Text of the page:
Please note that reimbursing an unpaid volunteer for out-of-pocket expenses does not make them an employee. Generally, benefits provided to volunteers do not attract FBT.

The FBT concessions that will apply to some incorporated associations include:

  • an exemption from FBT; and
  • the FBT rebate.

Associations that are public benevolent institutions or health promotion charities may be eligible for an exemption from FBT. The exemption is subject to a cap on the annual fringe benefit amount that can effectively be paid to an employee. For the latest threshold cap that applies to your association, consult the ATO. If the cap is exceeded for any employee, the association would be liable for FBT on the excess.

Associations that are ‘rebatable employers’ may be entitled to a rebate on the gross FBT payable. Rebatable employers are certain non-government, non-profit organisations. Organisations that qualify for the FBT rebate include:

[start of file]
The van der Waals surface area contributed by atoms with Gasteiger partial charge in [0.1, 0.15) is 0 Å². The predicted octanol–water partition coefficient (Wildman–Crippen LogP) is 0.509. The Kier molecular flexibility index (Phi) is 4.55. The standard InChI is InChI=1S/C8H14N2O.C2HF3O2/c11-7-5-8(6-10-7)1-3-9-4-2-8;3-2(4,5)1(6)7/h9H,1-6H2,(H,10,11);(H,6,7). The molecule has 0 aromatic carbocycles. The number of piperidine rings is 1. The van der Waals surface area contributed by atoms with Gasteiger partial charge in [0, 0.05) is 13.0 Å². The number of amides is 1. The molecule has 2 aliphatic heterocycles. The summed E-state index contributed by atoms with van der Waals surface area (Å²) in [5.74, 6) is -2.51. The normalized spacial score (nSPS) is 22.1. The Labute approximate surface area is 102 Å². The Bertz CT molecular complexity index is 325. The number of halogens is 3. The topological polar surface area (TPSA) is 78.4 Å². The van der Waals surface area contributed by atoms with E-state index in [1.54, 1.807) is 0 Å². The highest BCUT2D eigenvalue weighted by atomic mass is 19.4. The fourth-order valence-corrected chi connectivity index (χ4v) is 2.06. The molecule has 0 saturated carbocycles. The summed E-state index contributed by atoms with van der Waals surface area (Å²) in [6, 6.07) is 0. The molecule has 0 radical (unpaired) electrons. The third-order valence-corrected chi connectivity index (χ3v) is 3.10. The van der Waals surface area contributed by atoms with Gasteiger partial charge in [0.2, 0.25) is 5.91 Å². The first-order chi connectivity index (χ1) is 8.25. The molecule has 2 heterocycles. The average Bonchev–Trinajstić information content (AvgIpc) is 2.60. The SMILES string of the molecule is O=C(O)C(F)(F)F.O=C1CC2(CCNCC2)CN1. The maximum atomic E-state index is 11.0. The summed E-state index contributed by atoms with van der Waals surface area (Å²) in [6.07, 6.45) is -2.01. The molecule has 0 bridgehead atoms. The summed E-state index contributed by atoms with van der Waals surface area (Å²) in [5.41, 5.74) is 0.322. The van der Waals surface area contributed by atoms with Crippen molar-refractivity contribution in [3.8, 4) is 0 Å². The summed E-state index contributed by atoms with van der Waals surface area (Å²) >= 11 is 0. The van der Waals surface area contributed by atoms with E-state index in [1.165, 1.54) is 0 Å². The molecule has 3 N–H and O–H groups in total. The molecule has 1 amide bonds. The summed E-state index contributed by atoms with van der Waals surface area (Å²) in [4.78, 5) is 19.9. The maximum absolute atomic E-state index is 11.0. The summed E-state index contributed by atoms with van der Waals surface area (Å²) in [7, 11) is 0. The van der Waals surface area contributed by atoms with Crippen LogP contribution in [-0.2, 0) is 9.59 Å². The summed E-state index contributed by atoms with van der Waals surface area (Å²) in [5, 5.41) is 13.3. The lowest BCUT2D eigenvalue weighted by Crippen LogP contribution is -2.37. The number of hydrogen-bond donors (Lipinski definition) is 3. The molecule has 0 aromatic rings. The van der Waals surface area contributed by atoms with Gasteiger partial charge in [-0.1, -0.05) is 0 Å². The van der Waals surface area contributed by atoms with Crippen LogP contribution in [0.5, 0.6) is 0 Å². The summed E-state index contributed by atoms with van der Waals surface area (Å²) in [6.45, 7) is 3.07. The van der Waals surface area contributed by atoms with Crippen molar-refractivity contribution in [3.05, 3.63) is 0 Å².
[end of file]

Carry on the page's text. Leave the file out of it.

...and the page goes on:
• certain religious, educational, charitable, scientific or public educational institutions;
  • trade unions and employer associations;
  • not-for-profit organisations established to encourage music, art, literature or science;
  • not-for-profit organisations established to encourage or promote a game, sport or animal races;
  • not-for-profit organisations established for community service purposes
  • not-for-profit organisations established to promote the development of aviation or tourism
  • not-for-profit organisations established to promote the development of Australian information and communications technology resources, and